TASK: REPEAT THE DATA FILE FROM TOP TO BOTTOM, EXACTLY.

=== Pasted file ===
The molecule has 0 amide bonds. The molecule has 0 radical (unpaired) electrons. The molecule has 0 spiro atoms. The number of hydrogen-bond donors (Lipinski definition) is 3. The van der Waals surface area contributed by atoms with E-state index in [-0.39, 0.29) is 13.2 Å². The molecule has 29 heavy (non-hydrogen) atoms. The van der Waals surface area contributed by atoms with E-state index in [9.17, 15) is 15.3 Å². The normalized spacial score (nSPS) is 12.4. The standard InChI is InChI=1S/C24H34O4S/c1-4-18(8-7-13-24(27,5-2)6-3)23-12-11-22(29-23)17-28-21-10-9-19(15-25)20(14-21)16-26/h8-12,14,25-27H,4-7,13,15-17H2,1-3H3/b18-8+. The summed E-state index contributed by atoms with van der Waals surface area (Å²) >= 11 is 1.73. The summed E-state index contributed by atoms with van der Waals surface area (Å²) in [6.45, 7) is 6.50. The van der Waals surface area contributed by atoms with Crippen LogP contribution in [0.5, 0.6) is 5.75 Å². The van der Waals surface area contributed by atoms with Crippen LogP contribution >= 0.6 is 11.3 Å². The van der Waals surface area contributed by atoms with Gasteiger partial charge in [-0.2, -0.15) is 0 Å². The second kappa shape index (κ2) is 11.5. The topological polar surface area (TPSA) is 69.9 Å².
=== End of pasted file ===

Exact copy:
The molecule has 0 amide bonds. The molecule has 0 radical (unpaired) electrons. The molecule has 0 spiro atoms. The number of hydrogen-bond donors (Lipinski definition) is 3. The van der Waals surface area contributed by atoms with E-state index in [-0.39, 0.29) is 13.2 Å². The molecule has 29 heavy (non-hydrogen) atoms. The van der Waals surface area contributed by atoms with E-state index in [9.17, 15) is 15.3 Å². The normalized spacial score (nSPS) is 12.4. The standard InChI is InChI=1S/C24H34O4S/c1-4-18(8-7-13-24(27,5-2)6-3)23-12-11-22(29-23)17-28-21-10-9-19(15-25)20(14-21)16-26/h8-12,14,25-27H,4-7,13,15-17H2,1-3H3/b18-8+. The summed E-state index contributed by atoms with van der Waals surface area (Å²) >= 11 is 1.73. The summed E-state index contributed by atoms with van der Waals surface area (Å²) in [6.45, 7) is 6.50. The van der Waals surface area contributed by atoms with Crippen LogP contribution in [0.5, 0.6) is 5.75 Å². The van der Waals surface area contributed by atoms with Crippen LogP contribution >= 0.6 is 11.3 Å². The van der Waals surface area contributed by atoms with Gasteiger partial charge in [-0.2, -0.15) is 0 Å². The second kappa shape index (κ2) is 11.5. The topological polar surface area (TPSA) is 69.9 Å².